Well, by now you know the story. This was supposed to be the year that the Orioles actually set “winning” as their goal of the season. Unfortunately for fans in Baltimore, setting something as a goal doesn’t mean that it will happen.
Since Andy MacPhail has taken over, the Orioles have stockpiled talent in the minor leagues through the draft and various trades. Slowly, that young talent has arrived in the big leagues. This was the reason every Orioles fan was starting to be optimistic.
However, at 2-15, there is no doubt that this talent hasn’t translated into victories. This begs the question, “Why?”
Now, over the past few weeks, we have heard every possible explanation; ranging from them having no heart, to Dave Trembley being the worst manager in the history of baseball.
While there is merit to all of these (some obviously having more than others), I suggest something else. I don’t think the players on the Orioles know HOW to win.
As strange as it sounds to say that professional baseball players don’t know how to win, it is the issue the Orioles have found.
Think about the areas Baltimore is struggling. Finishing off games and hitting with runners in scoring position have been by far the two reasons the O’s can’t crack the win column these days.
Call it being clutch, or what ever you want, but it comes from knowing how to execute and having the ability to do it at that moment. Those are characteristics of a winner.
Look at a guy like Derek Jeter. He isn’t the most talented player, but when things matter, he delivers. The ability to do this on a consistent basis doesn’t come from just skill, but a quality in ones psychological being.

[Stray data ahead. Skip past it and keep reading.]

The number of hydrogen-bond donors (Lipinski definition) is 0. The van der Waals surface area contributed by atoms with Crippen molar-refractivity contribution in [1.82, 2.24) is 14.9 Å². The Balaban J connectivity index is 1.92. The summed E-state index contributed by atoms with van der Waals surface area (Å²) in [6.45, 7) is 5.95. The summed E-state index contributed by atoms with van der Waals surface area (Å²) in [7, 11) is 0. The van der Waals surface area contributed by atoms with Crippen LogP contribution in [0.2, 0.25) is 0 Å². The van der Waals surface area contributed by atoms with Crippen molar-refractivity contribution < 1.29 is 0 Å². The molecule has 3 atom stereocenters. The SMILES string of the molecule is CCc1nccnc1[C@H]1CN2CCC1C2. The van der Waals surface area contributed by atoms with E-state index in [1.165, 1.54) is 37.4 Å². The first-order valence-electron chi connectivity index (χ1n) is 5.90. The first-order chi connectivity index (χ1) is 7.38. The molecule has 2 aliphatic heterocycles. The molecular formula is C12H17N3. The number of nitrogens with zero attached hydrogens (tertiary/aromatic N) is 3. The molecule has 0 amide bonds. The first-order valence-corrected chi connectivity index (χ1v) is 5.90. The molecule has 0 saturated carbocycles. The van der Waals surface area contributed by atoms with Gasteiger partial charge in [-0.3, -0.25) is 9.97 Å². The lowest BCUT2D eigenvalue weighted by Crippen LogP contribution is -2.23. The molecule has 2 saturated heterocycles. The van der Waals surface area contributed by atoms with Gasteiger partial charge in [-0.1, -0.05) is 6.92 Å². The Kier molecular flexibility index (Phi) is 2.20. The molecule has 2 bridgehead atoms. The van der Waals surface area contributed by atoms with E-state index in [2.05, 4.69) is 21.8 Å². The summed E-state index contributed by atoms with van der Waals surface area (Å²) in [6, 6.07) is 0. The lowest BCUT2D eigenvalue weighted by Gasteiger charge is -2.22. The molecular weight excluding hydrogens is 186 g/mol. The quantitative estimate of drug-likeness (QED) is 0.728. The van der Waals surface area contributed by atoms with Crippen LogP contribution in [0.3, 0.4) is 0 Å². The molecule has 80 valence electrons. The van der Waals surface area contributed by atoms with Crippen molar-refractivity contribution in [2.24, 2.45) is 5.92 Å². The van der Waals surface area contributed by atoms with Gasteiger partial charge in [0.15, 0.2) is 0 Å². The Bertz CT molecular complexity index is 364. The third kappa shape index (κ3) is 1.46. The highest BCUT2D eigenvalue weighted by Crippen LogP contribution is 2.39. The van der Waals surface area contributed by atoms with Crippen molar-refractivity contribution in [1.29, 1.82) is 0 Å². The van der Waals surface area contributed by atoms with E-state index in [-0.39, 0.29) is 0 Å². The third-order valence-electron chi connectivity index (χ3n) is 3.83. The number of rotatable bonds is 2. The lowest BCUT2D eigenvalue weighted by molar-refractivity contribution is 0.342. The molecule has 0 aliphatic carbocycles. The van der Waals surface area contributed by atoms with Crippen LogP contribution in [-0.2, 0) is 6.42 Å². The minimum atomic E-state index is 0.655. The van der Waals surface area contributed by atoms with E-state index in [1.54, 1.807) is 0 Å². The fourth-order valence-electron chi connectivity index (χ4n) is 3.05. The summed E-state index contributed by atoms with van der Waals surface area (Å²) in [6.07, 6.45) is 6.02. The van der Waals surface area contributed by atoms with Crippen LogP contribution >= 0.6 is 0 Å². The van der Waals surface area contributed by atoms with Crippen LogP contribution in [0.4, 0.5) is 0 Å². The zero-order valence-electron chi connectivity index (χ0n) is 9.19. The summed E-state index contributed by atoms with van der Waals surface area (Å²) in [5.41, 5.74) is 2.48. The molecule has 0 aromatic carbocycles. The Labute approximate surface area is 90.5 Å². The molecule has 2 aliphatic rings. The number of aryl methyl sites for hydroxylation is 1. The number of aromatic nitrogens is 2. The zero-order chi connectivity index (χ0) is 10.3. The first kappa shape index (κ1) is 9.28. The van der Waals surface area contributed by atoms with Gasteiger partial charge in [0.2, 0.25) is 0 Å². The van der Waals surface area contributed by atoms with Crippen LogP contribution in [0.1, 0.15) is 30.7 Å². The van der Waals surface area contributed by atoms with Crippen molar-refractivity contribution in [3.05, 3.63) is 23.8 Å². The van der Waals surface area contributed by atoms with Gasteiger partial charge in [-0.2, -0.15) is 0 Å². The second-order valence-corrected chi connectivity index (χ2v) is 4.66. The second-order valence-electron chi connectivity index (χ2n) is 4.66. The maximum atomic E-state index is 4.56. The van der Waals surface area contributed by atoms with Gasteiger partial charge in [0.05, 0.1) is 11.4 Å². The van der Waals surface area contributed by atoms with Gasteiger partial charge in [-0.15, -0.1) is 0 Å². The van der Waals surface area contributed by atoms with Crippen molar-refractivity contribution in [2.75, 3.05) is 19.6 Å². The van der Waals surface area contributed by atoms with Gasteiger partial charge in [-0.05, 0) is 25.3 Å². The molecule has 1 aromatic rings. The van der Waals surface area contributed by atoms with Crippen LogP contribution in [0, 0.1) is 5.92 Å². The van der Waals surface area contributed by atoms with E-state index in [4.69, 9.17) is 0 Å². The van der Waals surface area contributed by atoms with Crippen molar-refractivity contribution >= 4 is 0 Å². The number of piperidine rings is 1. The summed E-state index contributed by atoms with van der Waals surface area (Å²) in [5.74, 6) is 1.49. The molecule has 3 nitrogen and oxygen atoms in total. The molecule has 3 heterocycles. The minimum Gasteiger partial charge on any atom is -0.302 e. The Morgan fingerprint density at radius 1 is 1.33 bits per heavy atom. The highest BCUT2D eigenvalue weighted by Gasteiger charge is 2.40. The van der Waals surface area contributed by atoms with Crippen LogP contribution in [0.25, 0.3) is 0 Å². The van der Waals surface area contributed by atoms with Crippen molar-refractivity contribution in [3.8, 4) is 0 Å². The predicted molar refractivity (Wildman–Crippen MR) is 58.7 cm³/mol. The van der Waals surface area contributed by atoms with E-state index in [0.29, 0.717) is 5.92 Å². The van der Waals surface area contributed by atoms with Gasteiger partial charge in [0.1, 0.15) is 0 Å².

The Orioles haven’t had a winning season since 1997. Their AAA affiliate, whether it be Norfolk or Ottawa, has had just one winning season since 2004, and the O’s manager hasn’t ever coached a successful MLB club. Where do they learn how to win in professional baseball?
You can say that winning in the minors doesn’t matter for the development of players, but you are wrong. That winning attitude in the minors builds the mind set of a winner that I’m talking about.
Yea, that mind set can be taught in the pro’s in some cases, but the Orioles don’t have a manager or player that has had the success to teach it.
I look at this team and see one with as much talent as any in baseball. There is absolutely no excuse for this bad of a start, and if you watched the first couple of games, you wouldn’t believe that they would start 2-15.
Saying that “they should have won this game or that game” doesn’t mean anything because that ability to close out teams or come through in critical moments is more important that any statistic you can find.
My suggestion is not only to replace Trembley, but add someone who won at this level before. Most importantly, do it soon.
The idea that losing is ok seems to be one that has crept into the Orioles organization and now that a new generation of players is taking over, it is the utmost importance that management makes sure that this idea doesn’t infect them.